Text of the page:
VOA Khmer will sponsor a roundtable discussion on the Mekong river management, organized and moderated by the Cambodian Institute for Cooperation and Peace. The event is open to the public and will take place tomorrow, October 18, 2011 at Phnom Penh’s Sunway Hotel. Participants are expected to be from foreign diplomatic missions, government institutions, foreign aid organizations, local NGOs, and local schools and research institutions. Click here for more details.
Soeung Sophat, Washington
Optimism about a peaceful settlement along the Thai-Cambodia border after Pheu Thai’s landslide victory is not shared by everyone.
The Cambodian government was quick to welcome the Party’s election victory and is confident the long-running dispute can now be settled more peacefully in a “new era”. The goodwill was returned by Yingluck Shinawatra, the head of the victorious party and sister to ousted premier Thaksin Shinawatra. Yingluck said her new government would make restoring relations with neighboring countries a “priority.”
This restoration process may be easier said than done. The border dispute is driven by nationalism and remains entangled in Thai domestic politics. Powerful actors will resist any “U-turn” in policy toward Cambodia. One of these is the Thai military, who, according to John Ciorciari, “will likely oppose a precipitous shift in policy from Bangkok.” Nationalist groups, particularly the People’s Alliance for Democracy, are determined to continue the opposition to any thawed relations with Phnom Penh, as they have done in the past.
Cambodia’s main opposition party cautiously welcomed the more amicable climate, saying that that international involvement remains crucial to solving the border dispute. Analysts agree, saying that Indonesia, as current head of Asean, should be keen on seizing momentum and getting the two countries to return to negotiations.
There is no question that the dispute has been internationalized, with both countries awaiting another ruling from the International Court of Justice on July 18. But as Cambodians are celebrating the third anniversary of the Preah Vihear temple’s listing this week, it remains to be seen whether the current peace at the border will hold, for good.
For US policymakers looking to engage more with Asean youth, facilitating educational exchanges seems to be one answer. Cambodia is a case in point.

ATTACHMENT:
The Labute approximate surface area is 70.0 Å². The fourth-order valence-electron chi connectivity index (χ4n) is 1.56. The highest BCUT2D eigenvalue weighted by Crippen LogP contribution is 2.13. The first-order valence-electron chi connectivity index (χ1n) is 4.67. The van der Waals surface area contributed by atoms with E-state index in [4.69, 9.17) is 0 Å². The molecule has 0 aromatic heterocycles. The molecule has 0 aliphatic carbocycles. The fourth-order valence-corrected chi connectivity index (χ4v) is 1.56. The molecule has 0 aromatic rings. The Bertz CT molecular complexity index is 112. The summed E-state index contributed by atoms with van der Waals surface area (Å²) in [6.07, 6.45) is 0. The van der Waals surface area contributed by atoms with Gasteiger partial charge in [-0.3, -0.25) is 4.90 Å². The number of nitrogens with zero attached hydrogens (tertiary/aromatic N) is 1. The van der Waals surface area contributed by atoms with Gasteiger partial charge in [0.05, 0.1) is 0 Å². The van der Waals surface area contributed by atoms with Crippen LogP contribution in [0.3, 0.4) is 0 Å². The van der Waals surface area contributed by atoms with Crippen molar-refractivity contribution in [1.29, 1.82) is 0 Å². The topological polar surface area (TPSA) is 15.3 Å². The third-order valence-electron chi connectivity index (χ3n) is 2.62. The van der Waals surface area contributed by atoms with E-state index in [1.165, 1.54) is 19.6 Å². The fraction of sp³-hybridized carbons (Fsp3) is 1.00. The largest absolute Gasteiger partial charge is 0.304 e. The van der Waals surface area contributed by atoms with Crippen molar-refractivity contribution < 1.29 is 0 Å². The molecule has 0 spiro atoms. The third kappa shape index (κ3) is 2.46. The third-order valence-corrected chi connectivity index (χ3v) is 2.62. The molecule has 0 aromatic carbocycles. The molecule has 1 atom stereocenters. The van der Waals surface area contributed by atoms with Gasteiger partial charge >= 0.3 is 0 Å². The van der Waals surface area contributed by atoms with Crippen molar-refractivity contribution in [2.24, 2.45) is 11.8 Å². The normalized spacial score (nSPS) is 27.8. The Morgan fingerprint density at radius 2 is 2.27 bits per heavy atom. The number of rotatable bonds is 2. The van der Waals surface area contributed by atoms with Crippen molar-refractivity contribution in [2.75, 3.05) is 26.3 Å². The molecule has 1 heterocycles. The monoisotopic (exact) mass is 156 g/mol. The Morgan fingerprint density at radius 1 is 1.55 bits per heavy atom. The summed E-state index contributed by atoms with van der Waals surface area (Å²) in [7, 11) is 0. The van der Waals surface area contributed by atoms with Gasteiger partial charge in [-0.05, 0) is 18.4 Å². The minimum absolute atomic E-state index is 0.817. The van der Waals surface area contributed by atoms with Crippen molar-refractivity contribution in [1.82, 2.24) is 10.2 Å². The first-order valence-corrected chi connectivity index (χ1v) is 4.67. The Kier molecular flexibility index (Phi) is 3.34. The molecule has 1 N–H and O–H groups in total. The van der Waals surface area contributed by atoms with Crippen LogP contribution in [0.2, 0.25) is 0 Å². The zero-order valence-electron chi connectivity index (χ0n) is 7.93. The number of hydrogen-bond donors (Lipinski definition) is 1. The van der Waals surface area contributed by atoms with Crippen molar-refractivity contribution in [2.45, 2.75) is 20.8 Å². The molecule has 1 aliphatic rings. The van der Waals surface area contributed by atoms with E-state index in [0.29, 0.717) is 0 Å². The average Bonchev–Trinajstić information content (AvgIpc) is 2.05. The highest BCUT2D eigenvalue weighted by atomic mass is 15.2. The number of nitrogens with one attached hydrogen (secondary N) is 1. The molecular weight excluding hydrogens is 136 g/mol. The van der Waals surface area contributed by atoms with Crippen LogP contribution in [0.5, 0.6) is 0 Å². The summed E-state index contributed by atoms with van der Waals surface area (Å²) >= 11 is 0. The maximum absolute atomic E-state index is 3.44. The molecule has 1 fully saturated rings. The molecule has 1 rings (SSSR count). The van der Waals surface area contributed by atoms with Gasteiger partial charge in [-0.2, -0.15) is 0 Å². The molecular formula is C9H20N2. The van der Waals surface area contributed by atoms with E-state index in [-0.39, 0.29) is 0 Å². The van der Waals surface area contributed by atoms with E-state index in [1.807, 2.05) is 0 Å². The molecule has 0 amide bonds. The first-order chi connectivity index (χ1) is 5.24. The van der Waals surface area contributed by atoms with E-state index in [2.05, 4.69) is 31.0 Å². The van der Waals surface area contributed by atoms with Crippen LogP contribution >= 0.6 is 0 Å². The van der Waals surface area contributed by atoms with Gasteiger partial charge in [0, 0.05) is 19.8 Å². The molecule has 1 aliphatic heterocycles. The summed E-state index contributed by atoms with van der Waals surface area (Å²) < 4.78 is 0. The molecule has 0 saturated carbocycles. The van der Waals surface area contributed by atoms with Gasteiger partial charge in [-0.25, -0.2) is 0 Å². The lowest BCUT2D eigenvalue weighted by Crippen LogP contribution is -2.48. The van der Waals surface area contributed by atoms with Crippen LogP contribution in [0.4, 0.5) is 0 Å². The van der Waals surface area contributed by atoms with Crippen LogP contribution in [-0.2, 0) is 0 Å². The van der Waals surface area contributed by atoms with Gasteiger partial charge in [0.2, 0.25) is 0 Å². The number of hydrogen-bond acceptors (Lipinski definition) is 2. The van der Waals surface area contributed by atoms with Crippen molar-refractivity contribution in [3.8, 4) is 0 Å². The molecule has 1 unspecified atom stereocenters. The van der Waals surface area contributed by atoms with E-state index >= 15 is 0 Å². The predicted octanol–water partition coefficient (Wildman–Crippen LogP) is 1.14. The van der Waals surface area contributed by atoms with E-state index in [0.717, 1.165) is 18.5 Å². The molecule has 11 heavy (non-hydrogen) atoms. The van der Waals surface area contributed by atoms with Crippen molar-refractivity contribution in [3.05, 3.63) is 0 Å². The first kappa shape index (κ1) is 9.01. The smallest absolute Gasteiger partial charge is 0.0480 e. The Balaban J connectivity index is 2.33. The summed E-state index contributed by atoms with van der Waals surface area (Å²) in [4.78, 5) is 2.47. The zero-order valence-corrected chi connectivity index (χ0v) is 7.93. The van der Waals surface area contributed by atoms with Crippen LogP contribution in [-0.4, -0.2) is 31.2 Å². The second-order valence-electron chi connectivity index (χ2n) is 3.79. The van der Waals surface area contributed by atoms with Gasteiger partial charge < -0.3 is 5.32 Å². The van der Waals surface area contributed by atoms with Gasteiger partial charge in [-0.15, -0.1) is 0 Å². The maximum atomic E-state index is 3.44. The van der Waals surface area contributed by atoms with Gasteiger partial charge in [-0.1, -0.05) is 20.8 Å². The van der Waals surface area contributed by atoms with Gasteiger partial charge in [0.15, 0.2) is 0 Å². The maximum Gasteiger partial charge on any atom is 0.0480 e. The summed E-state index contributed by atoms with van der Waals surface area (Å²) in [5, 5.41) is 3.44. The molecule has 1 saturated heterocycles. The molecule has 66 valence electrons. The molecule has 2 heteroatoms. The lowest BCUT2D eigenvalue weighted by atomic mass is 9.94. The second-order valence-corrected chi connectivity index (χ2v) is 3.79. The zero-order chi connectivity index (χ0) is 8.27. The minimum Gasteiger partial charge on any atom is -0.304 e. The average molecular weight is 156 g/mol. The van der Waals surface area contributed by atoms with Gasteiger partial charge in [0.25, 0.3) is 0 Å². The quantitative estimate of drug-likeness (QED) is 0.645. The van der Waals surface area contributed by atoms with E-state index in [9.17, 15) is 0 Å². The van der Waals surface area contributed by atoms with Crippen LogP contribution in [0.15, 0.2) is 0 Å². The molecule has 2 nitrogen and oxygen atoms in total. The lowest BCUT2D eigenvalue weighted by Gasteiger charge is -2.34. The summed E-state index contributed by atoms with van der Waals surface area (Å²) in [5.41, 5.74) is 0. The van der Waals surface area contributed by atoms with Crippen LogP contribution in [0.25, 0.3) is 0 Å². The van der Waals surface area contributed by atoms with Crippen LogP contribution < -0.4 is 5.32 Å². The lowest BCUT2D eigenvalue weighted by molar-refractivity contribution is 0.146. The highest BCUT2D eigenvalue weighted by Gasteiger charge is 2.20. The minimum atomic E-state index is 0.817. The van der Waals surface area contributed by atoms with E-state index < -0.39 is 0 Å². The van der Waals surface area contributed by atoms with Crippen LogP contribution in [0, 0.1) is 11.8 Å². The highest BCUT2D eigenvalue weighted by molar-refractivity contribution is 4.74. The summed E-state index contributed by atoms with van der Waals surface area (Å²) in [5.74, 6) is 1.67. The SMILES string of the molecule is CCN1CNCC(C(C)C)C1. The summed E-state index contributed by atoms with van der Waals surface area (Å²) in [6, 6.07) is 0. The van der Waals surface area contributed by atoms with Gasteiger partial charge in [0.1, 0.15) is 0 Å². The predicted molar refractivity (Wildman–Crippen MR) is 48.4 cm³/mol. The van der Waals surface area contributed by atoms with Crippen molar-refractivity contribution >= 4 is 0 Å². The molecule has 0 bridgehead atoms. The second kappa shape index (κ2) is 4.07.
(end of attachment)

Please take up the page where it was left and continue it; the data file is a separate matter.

With the 2015 deadline looming for Asean integration, Cambodian youth say they don’t understand the benefits of an Asean community and are currently incapable of taking advantage of them. This will potentially disadvantage them against neighboring youth. Some groups here in Washington suggested last month that helping close the socio-economic gap between Asean countries would be in the US interest. US-sponsored education and capacity-building programs in Cambodia such as Peace Corps and Fulbright, which is for US citizens, or USAID, a government development agency, provide opportunities for people-to-people interaction, as well as the transfer of skills and knowledge.
However, given the US economic climate, how can those programs be expanded? Potential new groups include American retirees and, particularly, an increasing number of Americans with personal ties to Cambodia and Southeast Asia. Cambodian-Americans who have interests in Cambodian issues say they often have financial constraints and for different reasons cannot go to Cambodia on available programs. Former Fulbright grantee Phally Chroy says the program is highly competitive and difficult for Cambodian-Americans who may not have received a strong education. In addition, Peace Corps volunteers are more likely to be sent to countries with a different culture than to those they have family in.
The exchange increase should also go the other way—that is, training for Cambodians in the US. Existing US exchange programs such as the Fulbright are hugely popular and competitive among Cambodian students, and the activities of the program’s Cambodian alumni are good examples of the social impacts such overseas programs can have. However, besides these US government-sponsored programs for higher education in the US, it is unclear what other opportunities there are for Cambodians through private or other support means. It has also been suggested that such educational exchanges be open for Cambodian high school students. The US Embassy in Phnom Penh already seems to be stepping up its outreach in this area, including the introduction of J visas. But there is still a long way to go before Cambodian students might enjoy the exchange opportunities offered in other Asean countries.
It’s election season, and that’s creating some interesting news out of Cambodia’s political parties as the South China Sea dispute heats up. First of all, the Sam Rainsy Party has put out a statement in support of China. The statement doesn’t mention the US or Philippines, normal democratic friends of the opposition. It does call China a “great friend and ally.” The US backs Vietnam in this dispute. Meanwhile, the CPP, usually a friend of Vietnam, and often a friend to China, has remained mum on the dispute. These statements may be less about the South China Sea and its islands and more about next year’s commune elections and the 2013 general elections.
‘Crossroads Cambodia’ is a news and analysis blog by VOA Khmer’s Sophat Soeung on Cambodia-related regional and international affairs.
Follow me on Twitter: @CrossroadsKH